Learn how to file your personal income tax return in Thailand easily. This article will show you everything you need to prepare for your tax filing and take you through each filing process step.
Compared to other countries, such as the UK or the USA, filing a personal tax return in Thailand is surprisingly easy. It only takes a few minutes (provided you have been doing the calculations all along using the Thailand tax calculator). Even if you haven’t, it’s still a relatively straightforward process that consists of three steps:
To get started, you will only need a couple of essential numbers and documents. Let’s start with the documents – you will need:
There might be other documents required based on your personal situation, but those listed above should be sufficient for most.
Now onto the numbers. If you haven’t calculated them yet, I recommend first downloading the tax calculator and going through the instructions on filling it in. Once you are done, you will be using the following numbers from the calculator:
You have four options for filing your tax return in Thailand. Let’s look at them in detail:
The easiest way is to let your employer handle it for you. Most companies offer this service to their employees free of charge. The process is usually handled by the HR staff and requires no effort from your side.
If you like to have the utmost control over your finances, you will want to file your personal income tax return by yourself. You have three equivalent options here. You can do it using:
The official government website comes in Thai only, making it a perfect choice for locals. If you don’t read nor speak Thai and still want to use it, there’s a way – you can use the “Translation into English” feature in Google Chrome/MS Edge or other browsers. The only catch is that some buttons don’t always translate, so you might require some assistance along the way.
Besides the ability to file your return, you will be able to view your previous filings and receipts on the website. You will need those documents later when, for example, renewing your work permit etc.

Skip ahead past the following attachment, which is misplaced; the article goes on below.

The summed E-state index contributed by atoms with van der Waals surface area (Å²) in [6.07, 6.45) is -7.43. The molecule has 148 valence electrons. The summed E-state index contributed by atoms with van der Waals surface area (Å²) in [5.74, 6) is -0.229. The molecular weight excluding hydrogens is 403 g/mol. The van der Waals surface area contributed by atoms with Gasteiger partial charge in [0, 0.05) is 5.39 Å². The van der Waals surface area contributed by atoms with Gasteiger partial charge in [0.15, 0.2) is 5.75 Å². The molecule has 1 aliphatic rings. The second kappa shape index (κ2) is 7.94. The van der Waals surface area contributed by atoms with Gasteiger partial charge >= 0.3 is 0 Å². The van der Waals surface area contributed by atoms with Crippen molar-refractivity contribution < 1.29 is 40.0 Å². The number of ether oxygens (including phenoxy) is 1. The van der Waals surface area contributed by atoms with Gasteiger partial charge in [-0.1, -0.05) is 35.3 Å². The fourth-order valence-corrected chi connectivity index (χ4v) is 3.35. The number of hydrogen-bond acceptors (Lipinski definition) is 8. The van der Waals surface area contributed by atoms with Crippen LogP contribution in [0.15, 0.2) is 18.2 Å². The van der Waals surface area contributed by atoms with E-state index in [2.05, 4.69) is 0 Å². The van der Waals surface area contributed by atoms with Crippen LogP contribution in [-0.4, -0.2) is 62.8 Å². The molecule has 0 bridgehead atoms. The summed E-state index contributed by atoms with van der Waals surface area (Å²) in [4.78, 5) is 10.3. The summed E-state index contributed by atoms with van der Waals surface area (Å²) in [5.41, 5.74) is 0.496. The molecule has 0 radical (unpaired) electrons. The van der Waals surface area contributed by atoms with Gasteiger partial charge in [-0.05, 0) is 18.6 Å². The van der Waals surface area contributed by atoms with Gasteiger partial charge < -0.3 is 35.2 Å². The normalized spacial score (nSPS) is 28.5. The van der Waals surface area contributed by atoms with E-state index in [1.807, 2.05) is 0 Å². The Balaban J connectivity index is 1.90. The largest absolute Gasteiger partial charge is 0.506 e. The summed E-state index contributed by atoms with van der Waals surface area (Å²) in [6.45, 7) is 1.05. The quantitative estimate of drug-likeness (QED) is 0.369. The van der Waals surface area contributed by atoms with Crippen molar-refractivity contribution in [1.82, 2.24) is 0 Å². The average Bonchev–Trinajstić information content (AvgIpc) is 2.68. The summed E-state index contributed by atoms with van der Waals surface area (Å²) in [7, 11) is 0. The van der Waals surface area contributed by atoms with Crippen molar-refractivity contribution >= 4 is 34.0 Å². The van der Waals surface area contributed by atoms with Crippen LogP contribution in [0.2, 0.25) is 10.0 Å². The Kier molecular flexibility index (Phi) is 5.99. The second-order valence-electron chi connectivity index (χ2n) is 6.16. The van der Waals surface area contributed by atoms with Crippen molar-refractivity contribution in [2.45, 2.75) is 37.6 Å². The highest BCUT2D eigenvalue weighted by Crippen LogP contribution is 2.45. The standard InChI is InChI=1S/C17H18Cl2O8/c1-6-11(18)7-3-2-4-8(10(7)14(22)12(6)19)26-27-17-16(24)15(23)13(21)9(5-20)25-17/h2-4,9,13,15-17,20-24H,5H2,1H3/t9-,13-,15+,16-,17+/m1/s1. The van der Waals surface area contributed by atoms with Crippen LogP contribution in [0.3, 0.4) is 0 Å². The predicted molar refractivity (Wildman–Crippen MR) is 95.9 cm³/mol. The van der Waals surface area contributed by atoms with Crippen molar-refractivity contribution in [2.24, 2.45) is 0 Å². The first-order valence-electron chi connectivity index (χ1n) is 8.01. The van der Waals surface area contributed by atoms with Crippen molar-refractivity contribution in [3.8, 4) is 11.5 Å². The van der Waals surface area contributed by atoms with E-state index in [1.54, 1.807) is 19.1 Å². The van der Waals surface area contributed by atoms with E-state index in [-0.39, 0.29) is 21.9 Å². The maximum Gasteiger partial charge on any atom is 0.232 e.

By far, the easiest and foreigner-friendly way to file your personal income tax return is by using the government smartphone app. It’s available for both iOS and Android and has been reliable in the past. Unlike the website, this app comes in English, which makes it the best option for expats.
The app and the website are essentially just two different interfaces of the same system, and they will most likely be the two resources you will use most. I use the app for tax filing and the website for viewing or downloading previous filings whenever needed.
Lastly, there’s a paper filing. I don’t know why anyone would want to do it, but you can also file your taxes the old-fashioned way using a paper and mailing it in. I have personally never done it this way, so this is where my advice ends.
Okay, with your numbers and supporting documents ready, you can now file your tax return. We will use the mobile app to break down the individual steps and demonstrate the process.
*If you have never used the RD website, you will first have to create an account where login credentials are your tax ID and the chosen password.
Congratulations, you have successfully filed your tax return. 🎉 At this point, you will have either overpaid, underpaid or paid your tax precisely. Because the last outcome is quite rare, we will now quickly go through how to deal with the first two scenarios.
In case of a positive balance (meaning you have underpaid your tax), you will have to pay off the rest of your tax bill. The deadline for your payment is stated on the summary page, but it’s usually the end of June. Below the summary, the app then offers multiple ways to pay the remaining tax. Those are:
If you have overpaid, you will get your money back in the form of a tax refund. You will need to keep an eye on the app to see any messages from the RD. Usually, when you are owed money, the RD will ask for your supporting documents (that’s why you need to have them ready). You can then upload and submit these through the apps for their check. If everything adds up, you will receive your refund.
The rules around getting the tax refund change over time, so the actual payment method will vary. In 2020, for example, those with a tax refund received a Bangkok Bank check that had to be cashed in in their bank. But instead of paying in cash, they were issuing a cash card.
Mistakes happen, but fortunately, it’s easy to fix them. You will need to go through the whole process again and resubmit your return (even if it’s after the deadline). The RD will be notified of your resubmission and will update your status in the app accordingly.